In Grant Pick's March 12 story about the rebellion against standardized testing led by a few Whitney Young students, according to the school board "less than half of 1 percent of class time on average is spent on testing."
This may accurately reflect the amount of time spent actually taking tests compared to the total amount of time spent on school grounds, but this statistic does not fairly measure the impact that testing has on the amount of time available for education. BetsAnn Smith's report, "It's About Time: Opportunities to Learn in Chicago's Elementary Schools" (published by the Consortium on Chicago School Research) notes that tests have a huge effect on the structure of the entire school year: "Moving the administration of these tests toward the true end of the school year could revive an end-of-year work ethic and restore as much as 20 percent of the annual instructional time to teachers and students."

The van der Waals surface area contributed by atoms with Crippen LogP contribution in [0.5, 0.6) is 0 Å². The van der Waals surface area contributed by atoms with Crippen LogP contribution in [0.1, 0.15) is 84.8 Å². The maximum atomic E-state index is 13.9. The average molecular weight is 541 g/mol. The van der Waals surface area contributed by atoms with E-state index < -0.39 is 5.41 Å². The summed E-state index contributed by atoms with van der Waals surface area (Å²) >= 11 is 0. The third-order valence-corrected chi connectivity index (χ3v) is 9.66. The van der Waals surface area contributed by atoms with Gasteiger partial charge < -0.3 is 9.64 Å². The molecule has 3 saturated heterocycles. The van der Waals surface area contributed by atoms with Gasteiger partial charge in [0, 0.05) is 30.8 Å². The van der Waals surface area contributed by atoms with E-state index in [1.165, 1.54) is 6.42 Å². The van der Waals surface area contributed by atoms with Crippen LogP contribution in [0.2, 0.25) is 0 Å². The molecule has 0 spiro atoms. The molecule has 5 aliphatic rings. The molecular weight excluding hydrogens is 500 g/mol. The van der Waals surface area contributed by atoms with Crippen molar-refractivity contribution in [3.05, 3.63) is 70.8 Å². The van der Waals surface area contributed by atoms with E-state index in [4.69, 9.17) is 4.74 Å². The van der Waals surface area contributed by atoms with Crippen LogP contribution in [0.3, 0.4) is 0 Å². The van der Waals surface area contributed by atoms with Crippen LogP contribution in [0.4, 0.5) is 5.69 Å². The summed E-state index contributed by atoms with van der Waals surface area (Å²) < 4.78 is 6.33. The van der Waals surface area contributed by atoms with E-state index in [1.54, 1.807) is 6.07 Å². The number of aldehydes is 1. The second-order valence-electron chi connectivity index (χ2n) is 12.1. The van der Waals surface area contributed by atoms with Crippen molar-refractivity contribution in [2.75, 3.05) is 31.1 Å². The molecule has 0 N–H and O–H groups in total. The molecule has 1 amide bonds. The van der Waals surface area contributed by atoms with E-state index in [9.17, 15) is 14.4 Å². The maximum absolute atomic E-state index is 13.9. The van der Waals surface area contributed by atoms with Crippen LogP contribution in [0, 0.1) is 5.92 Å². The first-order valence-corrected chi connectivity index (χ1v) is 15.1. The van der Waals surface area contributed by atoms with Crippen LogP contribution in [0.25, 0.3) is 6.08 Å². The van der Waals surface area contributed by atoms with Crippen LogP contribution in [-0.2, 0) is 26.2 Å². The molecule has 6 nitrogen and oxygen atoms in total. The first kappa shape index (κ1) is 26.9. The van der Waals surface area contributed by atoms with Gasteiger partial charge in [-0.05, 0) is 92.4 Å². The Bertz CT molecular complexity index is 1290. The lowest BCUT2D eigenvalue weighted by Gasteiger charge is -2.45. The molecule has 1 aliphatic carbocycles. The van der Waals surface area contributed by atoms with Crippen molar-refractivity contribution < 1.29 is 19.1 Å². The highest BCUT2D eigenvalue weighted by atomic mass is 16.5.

Testing is certainly a necessary tool for improving our schools, but we shouldn't be improving our schools for the sake of producing better test takers. Chicago Public Schools need a sense of perspective that will reduce testing to its proper place.